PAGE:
Caregiver capabilities - in the series Agriculture-Nutrition-Health linkages: Research in the African context
Thursday, October 19, 2017 - 14:00 to 15:30
virtual - time indicated in BST (London)
Caregiver capabilities: A Hidden Link between Agriculture, Nutrition and Child Health, in the series “Agriculture-Nutrition-Health linkages: Research in the African context”
In this first webinar, Dr. Cynthia Matare, Cornell University, former IMMANA Fellow, presented her work on caregiver capabities and women's time use.
Download the powerpoint presentation
Watch the video recording (the presentation starts at 07:05)
Complete an online quiz to test your knowledge
Join the online discussion (you need to register as an ANH Academy member first)
About the webinar series
The webinars invite early career researchers from across the Academy and ANS membership to discuss research methodologies, metrics and policy implications of studies that seek to better understand, measure and analyse these linkages. The series is designed to foster meaningful, innovative and international peer-to-peer conversations by utilising the global ANH Academy research network and ANS membership.
The webinar series brings together researchers from around the globe working at the interdisciplinary crossroads of agriculture-nutrition-health to explore emerging issues, share ideas and identify critical issues that will drive future research in the African context. With a strong research focus, the series will provide a platform for early career researchers to share their on-going work and topical studies, and engage with the international research community around issues that are pertinent in Africa, with lesson learning for other contexts.
Webinars will take place on a monthly basis and the ANH Academy online forum will be used to facilitate the cross-fertilisation of ideas, experiences, relevant research and resources among participants and presenters between sessions. The series is formed of five webinars.
Each webinar will last 90 minutes, beginning with a presentation and followed by a discussion/Q&A session moderated by Dr. Linley Chiwona-Karltun of the Swedish University of Agricultural Sciences and other distinguished scholars.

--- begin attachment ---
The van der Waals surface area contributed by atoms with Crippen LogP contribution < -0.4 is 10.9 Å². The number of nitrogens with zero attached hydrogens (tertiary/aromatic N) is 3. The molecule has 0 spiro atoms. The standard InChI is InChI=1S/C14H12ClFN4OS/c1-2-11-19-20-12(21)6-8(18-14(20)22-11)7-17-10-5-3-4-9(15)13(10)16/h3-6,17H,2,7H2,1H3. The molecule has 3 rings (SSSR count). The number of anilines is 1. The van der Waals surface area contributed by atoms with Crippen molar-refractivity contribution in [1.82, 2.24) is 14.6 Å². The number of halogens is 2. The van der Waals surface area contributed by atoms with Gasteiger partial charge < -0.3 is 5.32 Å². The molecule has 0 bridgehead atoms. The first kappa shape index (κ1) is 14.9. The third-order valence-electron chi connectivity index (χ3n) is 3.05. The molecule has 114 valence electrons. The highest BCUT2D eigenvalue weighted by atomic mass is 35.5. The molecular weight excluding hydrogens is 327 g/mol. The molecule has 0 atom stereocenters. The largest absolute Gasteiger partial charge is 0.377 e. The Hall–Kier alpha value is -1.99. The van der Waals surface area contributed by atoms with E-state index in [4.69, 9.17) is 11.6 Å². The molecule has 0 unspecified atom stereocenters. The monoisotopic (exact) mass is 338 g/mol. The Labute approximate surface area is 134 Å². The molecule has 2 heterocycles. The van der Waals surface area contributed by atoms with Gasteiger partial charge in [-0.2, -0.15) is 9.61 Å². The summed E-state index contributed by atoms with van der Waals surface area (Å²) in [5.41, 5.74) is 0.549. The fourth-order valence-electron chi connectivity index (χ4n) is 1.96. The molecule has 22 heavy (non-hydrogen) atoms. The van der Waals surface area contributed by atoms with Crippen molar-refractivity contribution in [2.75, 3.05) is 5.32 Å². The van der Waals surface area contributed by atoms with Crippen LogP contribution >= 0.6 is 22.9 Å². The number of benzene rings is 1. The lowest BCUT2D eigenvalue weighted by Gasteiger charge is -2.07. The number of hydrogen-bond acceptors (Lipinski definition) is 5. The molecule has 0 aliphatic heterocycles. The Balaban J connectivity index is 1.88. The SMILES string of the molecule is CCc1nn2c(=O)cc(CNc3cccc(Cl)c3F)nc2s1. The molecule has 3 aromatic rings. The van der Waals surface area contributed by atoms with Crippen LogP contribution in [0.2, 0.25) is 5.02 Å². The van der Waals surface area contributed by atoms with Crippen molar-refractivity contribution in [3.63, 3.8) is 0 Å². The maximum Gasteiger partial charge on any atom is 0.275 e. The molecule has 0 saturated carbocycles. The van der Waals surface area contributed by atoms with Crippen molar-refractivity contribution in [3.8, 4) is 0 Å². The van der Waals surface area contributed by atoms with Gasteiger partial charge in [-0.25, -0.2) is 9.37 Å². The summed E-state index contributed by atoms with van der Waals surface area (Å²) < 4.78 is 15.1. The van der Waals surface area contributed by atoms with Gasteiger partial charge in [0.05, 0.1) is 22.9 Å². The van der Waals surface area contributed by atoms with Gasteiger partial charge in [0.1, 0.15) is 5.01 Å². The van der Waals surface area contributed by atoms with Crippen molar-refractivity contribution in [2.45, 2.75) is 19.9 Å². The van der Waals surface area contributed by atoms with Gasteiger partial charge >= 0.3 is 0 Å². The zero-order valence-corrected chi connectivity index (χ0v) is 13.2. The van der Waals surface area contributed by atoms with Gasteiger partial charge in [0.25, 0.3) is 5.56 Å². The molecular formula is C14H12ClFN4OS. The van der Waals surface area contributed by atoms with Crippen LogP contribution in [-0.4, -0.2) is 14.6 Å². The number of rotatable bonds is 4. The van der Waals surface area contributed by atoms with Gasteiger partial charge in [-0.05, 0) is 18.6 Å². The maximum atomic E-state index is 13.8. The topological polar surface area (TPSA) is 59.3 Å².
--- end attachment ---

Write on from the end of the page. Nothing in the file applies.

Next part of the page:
Who should attend
The webinar is intended for early career researchers and users of research (recent graduates, Masters students, PhD students, recent PhDs, junior professionals) interested in the areas of agriculture, nutrition and/ or health. Spaces are limited and will be allocated on a first come first served basis.
A certificate of engagement will be awarded to participants that fulfil a set of criteria:
Participant has attended at least three sessions.
All sessions will be recorded. If a participant is unable to attend a session, they should watch the recording in their own time and complete a short quiz before the next webinar.
Participant has engaged in conversation and provided comments and inputs in the discussion forum.
Participant has completed an evaluation form for the seminar series.
Session 1 - Caregiver capabilities: A Hidden Link between Agriculture, Nutrition and Child Health
Dr. Cynthia Matare, Nutrition Scientist, Cornell University/ IMA World Health
19 October 2017, 2 – 3.30 pm (BST/ London time)
Session 2 - Building stronger linkages between agriculture and nutrition for health and development: the Ghana context
Dr. Richmond Aryeetey, Senior Lecturer with the University of Ghana School of Public Health
6 November 2017, 2 – 3.30 pm (BST/ London time)
Session 3 - December 2017
Session 4 - January 2018
Session 5 - February 2018
Participants should register separately for each session.
Session 1 - registeration closed
Dr. Cynthia Matare, Nutrition Scientist, Cornell University/ IMA World Health; former IMMANA Fellow
Dr. Cynthia Matare is a former Postdoctoral Fellow under the Innovative Methods and Metrics for Agriculture and Nutrition Actions (IMMANA) Fellowship program, where she was leading the development of a tool to measure women’s time use and time stress in Zambia.
Dr. Matare is trained as a nutritionist and holds a PhD in International Nutrition from Cornell University. Prior to joining the IMMANA programme, Dr. Matare was part of the Implementation Science and Interventions team for the Sanitation, Hygiene and Infant Nutrition Efficacy (SHINE) Trial in Zimbabwe. During this time, she led the development of an intervention to promote and support exclusive breastfeeding among women enrolled in the study, and also led work around caregiver capabilities for uptake and utilization of SHINE interventions.
Dr. Matare also worked on various maternal, infant and young child nutrition programs during her time as a nutritionist under the Ministry of Health and Child Care in Zimbabwe.